Why Top High School Students Abuse Prescription Drugs

Elite high school students across America face a lot of pressure to do well in school, to participate in numerous extracurricular activities, and to get into prestigious colleges that will prepare them for high-powered, lucrative careers. How do many of these students deal with the pressure and ensure their success? They take drugs.

The misuse and abuse of stimulant drugs like Adderall and Ritalin, commonly used to treat attention deficit hyperactivity disorder (ADHD) in children has become part of the culture at many elite high schools, and the trend isn’t just limited to the famous prep schools on the east coast. “We’re seeing it all across the United States,” said Drug Enforcement Agent (DEA) special agent Gary Boggs (NYT).

Students craving the focused energy and ability to go without sleep that these drugs provide often seek out other students known to have a prescription and buying pills off of them. Others fake the symptoms of ADHD to their parents and doctors in hopes of scoring a prescription of their own. The misuse of drugs like Ritalin and Adderall has become so prolific that the DEA lists them as Class 2 controlled substances, joining the list along with cocaine and morphine.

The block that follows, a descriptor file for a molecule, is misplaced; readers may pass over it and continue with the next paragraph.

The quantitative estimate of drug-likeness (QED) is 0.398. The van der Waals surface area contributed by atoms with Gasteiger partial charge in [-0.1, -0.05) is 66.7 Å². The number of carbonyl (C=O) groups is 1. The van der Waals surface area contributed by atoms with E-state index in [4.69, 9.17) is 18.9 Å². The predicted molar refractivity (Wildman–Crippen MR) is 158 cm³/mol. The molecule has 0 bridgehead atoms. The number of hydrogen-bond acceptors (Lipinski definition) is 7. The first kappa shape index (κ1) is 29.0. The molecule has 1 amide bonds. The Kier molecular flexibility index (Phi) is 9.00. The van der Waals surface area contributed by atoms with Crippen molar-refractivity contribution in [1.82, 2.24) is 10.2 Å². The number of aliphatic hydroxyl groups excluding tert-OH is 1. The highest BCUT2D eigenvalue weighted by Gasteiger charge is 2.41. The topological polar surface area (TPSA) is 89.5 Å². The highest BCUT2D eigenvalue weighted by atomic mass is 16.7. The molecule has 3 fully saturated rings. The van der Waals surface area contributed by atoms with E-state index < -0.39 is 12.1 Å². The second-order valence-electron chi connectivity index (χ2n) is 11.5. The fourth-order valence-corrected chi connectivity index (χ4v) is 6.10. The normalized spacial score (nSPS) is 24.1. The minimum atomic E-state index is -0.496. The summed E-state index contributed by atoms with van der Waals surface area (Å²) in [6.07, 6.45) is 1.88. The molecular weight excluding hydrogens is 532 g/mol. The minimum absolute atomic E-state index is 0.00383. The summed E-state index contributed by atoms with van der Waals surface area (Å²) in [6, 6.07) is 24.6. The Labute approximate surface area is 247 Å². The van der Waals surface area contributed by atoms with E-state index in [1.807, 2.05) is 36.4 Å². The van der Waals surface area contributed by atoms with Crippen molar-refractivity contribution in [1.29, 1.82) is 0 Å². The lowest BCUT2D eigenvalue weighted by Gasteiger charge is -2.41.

Side effects

Using these drugs without doctor approval and regulation can lead to a host of side effects, including “depression and mood swings (from sleep deprivation), heart irregularities and acute exhaustion or psychosis during withdrawal… Little is known about the long-term effects of abuse of stimulants among the young. Drug counselors say that for some teenagers, the pills eventually become an entry to the abuse of painkillers and sleep aids” (NYT).

How standardized tests fit in

Many students use stimulants to improve performance on high-stakes standardized tests like the ACT and SAT. Unlike other forms of cheating, drug use is difficult to detect and prove after a student has taken the test, allowing students using these drugs to earn valid scores through an unfair advantage.

This year, 10 students from Irvine University High School earned a perfect  score of 36 on the ACT. Because no one at the school has questioned any of the scores, they are all considered to be valid. But Irvine University High School is an elite high school that could very well be harboring an underground drug culture amongst its top students. This problem leads to questions about what students are putting themselves through, whether it be drug use, sleep deprivation, or intense stress, to earn these high scores.